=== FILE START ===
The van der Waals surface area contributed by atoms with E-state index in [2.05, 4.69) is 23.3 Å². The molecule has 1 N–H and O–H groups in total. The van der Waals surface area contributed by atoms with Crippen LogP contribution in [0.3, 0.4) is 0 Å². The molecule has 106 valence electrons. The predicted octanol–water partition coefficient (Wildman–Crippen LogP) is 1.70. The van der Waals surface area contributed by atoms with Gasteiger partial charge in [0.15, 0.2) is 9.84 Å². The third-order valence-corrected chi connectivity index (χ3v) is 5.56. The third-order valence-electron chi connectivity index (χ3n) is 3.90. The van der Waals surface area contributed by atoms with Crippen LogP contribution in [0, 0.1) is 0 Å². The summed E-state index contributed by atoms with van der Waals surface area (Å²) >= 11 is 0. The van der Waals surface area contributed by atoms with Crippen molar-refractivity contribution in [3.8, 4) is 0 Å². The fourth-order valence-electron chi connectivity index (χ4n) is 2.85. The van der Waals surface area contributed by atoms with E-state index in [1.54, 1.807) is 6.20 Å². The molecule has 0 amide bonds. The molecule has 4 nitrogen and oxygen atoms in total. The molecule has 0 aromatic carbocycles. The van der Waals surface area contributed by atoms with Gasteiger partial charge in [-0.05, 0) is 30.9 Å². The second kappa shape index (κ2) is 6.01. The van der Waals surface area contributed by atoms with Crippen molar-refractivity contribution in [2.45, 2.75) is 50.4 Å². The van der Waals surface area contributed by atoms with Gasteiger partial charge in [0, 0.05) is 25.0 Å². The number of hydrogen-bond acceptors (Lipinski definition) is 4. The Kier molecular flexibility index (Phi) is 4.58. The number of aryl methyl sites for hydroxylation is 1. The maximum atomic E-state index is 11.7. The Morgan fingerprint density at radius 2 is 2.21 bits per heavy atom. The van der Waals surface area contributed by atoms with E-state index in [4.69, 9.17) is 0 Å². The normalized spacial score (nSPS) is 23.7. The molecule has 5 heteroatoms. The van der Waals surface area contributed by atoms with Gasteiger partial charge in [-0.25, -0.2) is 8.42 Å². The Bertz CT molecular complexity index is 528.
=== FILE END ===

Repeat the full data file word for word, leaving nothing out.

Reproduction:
The van der Waals surface area contributed by atoms with E-state index in [2.05, 4.69) is 23.3 Å². The molecule has 1 N–H and O–H groups in total. The van der Waals surface area contributed by atoms with Crippen LogP contribution in [0.3, 0.4) is 0 Å². The molecule has 106 valence electrons. The predicted octanol–water partition coefficient (Wildman–Crippen LogP) is 1.70. The van der Waals surface area contributed by atoms with Gasteiger partial charge in [0.15, 0.2) is 9.84 Å². The third-order valence-corrected chi connectivity index (χ3v) is 5.56. The third-order valence-electron chi connectivity index (χ3n) is 3.90. The van der Waals surface area contributed by atoms with Crippen LogP contribution in [0, 0.1) is 0 Å². The summed E-state index contributed by atoms with van der Waals surface area (Å²) >= 11 is 0. The van der Waals surface area contributed by atoms with Crippen molar-refractivity contribution in [3.8, 4) is 0 Å². The fourth-order valence-electron chi connectivity index (χ4n) is 2.85. The van der Waals surface area contributed by atoms with E-state index in [1.54, 1.807) is 6.20 Å². The molecule has 0 amide bonds. The molecule has 4 nitrogen and oxygen atoms in total. The molecule has 0 aromatic carbocycles. The van der Waals surface area contributed by atoms with Gasteiger partial charge in [-0.05, 0) is 30.9 Å². The second kappa shape index (κ2) is 6.01. The van der Waals surface area contributed by atoms with Crippen molar-refractivity contribution in [2.45, 2.75) is 50.4 Å². The van der Waals surface area contributed by atoms with Gasteiger partial charge in [0, 0.05) is 25.0 Å². The number of hydrogen-bond acceptors (Lipinski definition) is 4. The Kier molecular flexibility index (Phi) is 4.58. The number of aryl methyl sites for hydroxylation is 1. The maximum atomic E-state index is 11.7. The Morgan fingerprint density at radius 2 is 2.21 bits per heavy atom. The van der Waals surface area contributed by atoms with E-state index in [4.69, 9.17) is 0 Å². The normalized spacial score (nSPS) is 23.7. The molecule has 5 heteroatoms. The van der Waals surface area contributed by atoms with Gasteiger partial charge in [-0.25, -0.2) is 8.42 Å². The Bertz CT molecular complexity index is 528.